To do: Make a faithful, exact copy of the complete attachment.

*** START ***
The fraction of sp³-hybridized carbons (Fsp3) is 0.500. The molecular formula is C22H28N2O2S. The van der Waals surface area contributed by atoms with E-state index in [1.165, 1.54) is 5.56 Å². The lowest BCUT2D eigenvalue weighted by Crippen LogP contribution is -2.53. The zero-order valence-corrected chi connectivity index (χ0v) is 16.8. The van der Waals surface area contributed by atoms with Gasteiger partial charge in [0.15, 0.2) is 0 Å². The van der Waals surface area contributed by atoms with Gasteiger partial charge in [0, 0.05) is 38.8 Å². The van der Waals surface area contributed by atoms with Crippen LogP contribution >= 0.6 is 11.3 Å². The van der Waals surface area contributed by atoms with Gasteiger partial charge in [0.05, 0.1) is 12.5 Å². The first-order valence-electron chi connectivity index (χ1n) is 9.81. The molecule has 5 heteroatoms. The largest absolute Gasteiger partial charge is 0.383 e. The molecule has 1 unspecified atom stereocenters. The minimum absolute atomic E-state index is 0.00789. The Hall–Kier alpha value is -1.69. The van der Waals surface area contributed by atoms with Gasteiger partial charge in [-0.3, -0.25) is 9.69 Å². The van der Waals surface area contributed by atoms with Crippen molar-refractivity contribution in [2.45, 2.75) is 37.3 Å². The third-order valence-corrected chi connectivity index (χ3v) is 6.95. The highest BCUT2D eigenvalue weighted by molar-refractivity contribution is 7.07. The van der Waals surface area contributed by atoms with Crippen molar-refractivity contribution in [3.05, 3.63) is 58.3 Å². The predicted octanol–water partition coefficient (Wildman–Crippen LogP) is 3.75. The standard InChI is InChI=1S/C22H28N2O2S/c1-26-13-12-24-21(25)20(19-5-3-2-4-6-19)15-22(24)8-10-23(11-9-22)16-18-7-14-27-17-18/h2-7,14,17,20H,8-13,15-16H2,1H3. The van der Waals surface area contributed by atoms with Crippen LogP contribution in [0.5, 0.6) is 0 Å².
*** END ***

The fraction of sp³-hybridized carbons (Fsp3) is 0.500. The molecular formula is C22H28N2O2S. The van der Waals surface area contributed by atoms with E-state index in [1.165, 1.54) is 5.56 Å². The lowest BCUT2D eigenvalue weighted by Crippen LogP contribution is -2.53. The zero-order valence-corrected chi connectivity index (χ0v) is 16.8. The van der Waals surface area contributed by atoms with Gasteiger partial charge in [0.15, 0.2) is 0 Å². The van der Waals surface area contributed by atoms with Gasteiger partial charge in [0, 0.05) is 38.8 Å². The van der Waals surface area contributed by atoms with Crippen LogP contribution >= 0.6 is 11.3 Å². The van der Waals surface area contributed by atoms with Gasteiger partial charge in [0.05, 0.1) is 12.5 Å². The first-order valence-electron chi connectivity index (χ1n) is 9.81. The molecule has 5 heteroatoms. The largest absolute Gasteiger partial charge is 0.383 e. The molecule has 1 unspecified atom stereocenters. The minimum absolute atomic E-state index is 0.00789. The Hall–Kier alpha value is -1.69. The van der Waals surface area contributed by atoms with Gasteiger partial charge in [-0.3, -0.25) is 9.69 Å². The van der Waals surface area contributed by atoms with Crippen molar-refractivity contribution in [2.45, 2.75) is 37.3 Å². The third-order valence-corrected chi connectivity index (χ3v) is 6.95. The highest BCUT2D eigenvalue weighted by molar-refractivity contribution is 7.07. The van der Waals surface area contributed by atoms with Crippen molar-refractivity contribution in [3.05, 3.63) is 58.3 Å². The predicted octanol–water partition coefficient (Wildman–Crippen LogP) is 3.75. The standard InChI is InChI=1S/C22H28N2O2S/c1-26-13-12-24-21(25)20(19-5-3-2-4-6-19)15-22(24)8-10-23(11-9-22)16-18-7-14-27-17-18/h2-7,14,17,20H,8-13,15-16H2,1H3. The van der Waals surface area contributed by atoms with Crippen LogP contribution in [0.5, 0.6) is 0 Å².